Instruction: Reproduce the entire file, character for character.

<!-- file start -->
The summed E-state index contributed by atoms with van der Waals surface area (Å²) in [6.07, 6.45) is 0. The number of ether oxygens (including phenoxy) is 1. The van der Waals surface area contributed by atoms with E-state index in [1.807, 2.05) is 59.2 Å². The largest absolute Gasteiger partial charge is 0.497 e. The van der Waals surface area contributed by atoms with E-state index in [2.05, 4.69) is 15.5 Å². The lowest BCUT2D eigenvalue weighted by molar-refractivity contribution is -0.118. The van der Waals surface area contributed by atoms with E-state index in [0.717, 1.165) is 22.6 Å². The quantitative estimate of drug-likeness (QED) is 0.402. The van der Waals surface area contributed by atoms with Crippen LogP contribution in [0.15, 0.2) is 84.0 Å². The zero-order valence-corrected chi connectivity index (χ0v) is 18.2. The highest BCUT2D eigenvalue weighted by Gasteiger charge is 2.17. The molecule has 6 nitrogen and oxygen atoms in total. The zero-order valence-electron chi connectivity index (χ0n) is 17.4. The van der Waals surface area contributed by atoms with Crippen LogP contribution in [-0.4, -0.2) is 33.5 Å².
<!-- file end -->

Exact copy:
The summed E-state index contributed by atoms with van der Waals surface area (Å²) in [6.07, 6.45) is 0. The number of ether oxygens (including phenoxy) is 1. The van der Waals surface area contributed by atoms with E-state index in [1.807, 2.05) is 59.2 Å². The largest absolute Gasteiger partial charge is 0.497 e. The van der Waals surface area contributed by atoms with E-state index in [2.05, 4.69) is 15.5 Å². The lowest BCUT2D eigenvalue weighted by molar-refractivity contribution is -0.118. The van der Waals surface area contributed by atoms with E-state index in [0.717, 1.165) is 22.6 Å². The quantitative estimate of drug-likeness (QED) is 0.402. The van der Waals surface area contributed by atoms with Crippen LogP contribution in [0.15, 0.2) is 84.0 Å². The zero-order valence-corrected chi connectivity index (χ0v) is 18.2. The highest BCUT2D eigenvalue weighted by Gasteiger charge is 2.17. The molecule has 6 nitrogen and oxygen atoms in total. The zero-order valence-electron chi connectivity index (χ0n) is 17.4. The van der Waals surface area contributed by atoms with Crippen LogP contribution in [-0.4, -0.2) is 33.5 Å².